“The only way to reduce the size of government is to have structural change,” Mr Hockey said.

“And the only way to really have an impact on attitudes in the public sector is to get rid of programs.

“You can have lots of small programs that involve a massive amount of red tape with very little outcome.

“What we’ve got to do is refocus the energy of the public sector in Canberra.”

The plans appear to risk ­another broken promise if the government enforces redundancies at major agencies, conflicting with Mr Abbott’s election policy to cut the public sector by 12,000 jobs using natural attrition rather than forced retrenchments.

Finance Minister Mathias Cormann dropped the policy of natural attrition two months after the election, when he claimed that thousands of redundancies under Labor meant the Coalition plan had to be reconsidered.

The decisions will escalate the political attacks on the Coalition as Bill Shorten warns of cuts to basic services and the main public sector union predicts up to 25,000 job losses from the recommendations of the National Commission of Audit.

Former treasurer Wayne Swan accused the government of attempting a “fiscal fabrication” by adjusting growth forecasts to produce much greater budget deficits over the next few years and provide an excuse for breaking election promises.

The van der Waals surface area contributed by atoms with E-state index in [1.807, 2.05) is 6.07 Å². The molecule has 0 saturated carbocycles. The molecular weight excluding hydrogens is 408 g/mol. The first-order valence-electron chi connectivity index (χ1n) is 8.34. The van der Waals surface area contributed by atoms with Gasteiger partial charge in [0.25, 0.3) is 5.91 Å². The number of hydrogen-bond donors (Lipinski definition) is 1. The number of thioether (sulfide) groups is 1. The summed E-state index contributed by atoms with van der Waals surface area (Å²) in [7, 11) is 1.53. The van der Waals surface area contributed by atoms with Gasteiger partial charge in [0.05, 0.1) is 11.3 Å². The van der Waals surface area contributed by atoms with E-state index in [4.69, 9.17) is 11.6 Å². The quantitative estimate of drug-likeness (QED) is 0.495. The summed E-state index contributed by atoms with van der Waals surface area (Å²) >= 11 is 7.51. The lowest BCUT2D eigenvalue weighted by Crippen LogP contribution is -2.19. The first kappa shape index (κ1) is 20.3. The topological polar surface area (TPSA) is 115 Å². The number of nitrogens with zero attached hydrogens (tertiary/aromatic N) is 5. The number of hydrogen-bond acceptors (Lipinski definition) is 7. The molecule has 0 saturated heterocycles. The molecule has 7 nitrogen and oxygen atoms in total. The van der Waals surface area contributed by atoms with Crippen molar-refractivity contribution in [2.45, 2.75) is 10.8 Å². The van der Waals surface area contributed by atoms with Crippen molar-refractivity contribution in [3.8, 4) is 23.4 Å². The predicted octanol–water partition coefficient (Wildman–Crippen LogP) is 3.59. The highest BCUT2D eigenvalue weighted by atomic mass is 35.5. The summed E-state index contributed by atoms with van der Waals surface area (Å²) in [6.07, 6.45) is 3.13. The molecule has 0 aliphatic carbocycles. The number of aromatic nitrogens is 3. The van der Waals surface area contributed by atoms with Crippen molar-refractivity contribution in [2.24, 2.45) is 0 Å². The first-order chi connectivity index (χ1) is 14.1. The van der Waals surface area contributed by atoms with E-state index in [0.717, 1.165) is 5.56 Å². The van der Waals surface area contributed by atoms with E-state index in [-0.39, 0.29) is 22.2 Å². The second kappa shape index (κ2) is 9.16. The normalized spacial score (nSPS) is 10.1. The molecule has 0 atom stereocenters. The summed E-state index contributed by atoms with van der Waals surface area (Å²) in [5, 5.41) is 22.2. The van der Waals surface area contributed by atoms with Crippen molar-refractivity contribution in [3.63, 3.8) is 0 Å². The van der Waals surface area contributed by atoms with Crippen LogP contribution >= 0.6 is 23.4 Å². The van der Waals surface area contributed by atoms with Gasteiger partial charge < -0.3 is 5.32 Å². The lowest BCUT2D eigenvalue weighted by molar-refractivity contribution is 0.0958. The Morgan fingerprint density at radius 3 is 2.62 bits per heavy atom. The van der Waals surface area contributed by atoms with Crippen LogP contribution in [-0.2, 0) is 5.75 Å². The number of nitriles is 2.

Treasury’s budget update before the election forecast $63bn in deficits over four years, but Mr Hockey revised this to $123bn in his first budget document last December.

“They’ve doubled the deficits over the forward estimates by $68bn through decisions they’ve taken including by giving tax cuts to big polluters and big miners and not continuing with revenue measures which stop tax evasion by multinational companies,” Mr Swan said yesterday.

The former treasurer has defended Labor’s record by saying the previous government had been hit with blows to tax revenue at a time when the Coalition blocked attempts to make savings.

“Right through that period they continued to argue the problem with the budget was spending, it wasn’t revenue,’’ Mr Swan said.

“And then suddenly — hey presto — it’s become a revenue problem because they’re in a tight political situation.”

The ATO was already cutting jobs as a result of decisions made late last year to reduce its 25,000 headcount by about 900 by June. The budget will set an additional target of 3000 positions.

Mr Hockey said the redundancies would not pose any risk to the ATO’s ability to raise revenue and he expected his ministerial colleagues to make similar cuts to their departments or agencies.

“I’m taking my bit in my portfolio. I’m asking (others) to reduce the size of government,” the Treasurer said.

Redundancies will also result from the closure of agencies or parts of departments.

“There are a number of agencies that are going to be abolished,” Mr Hockey said.

“There are agencies that are going and there is some consolidation in the public sector.”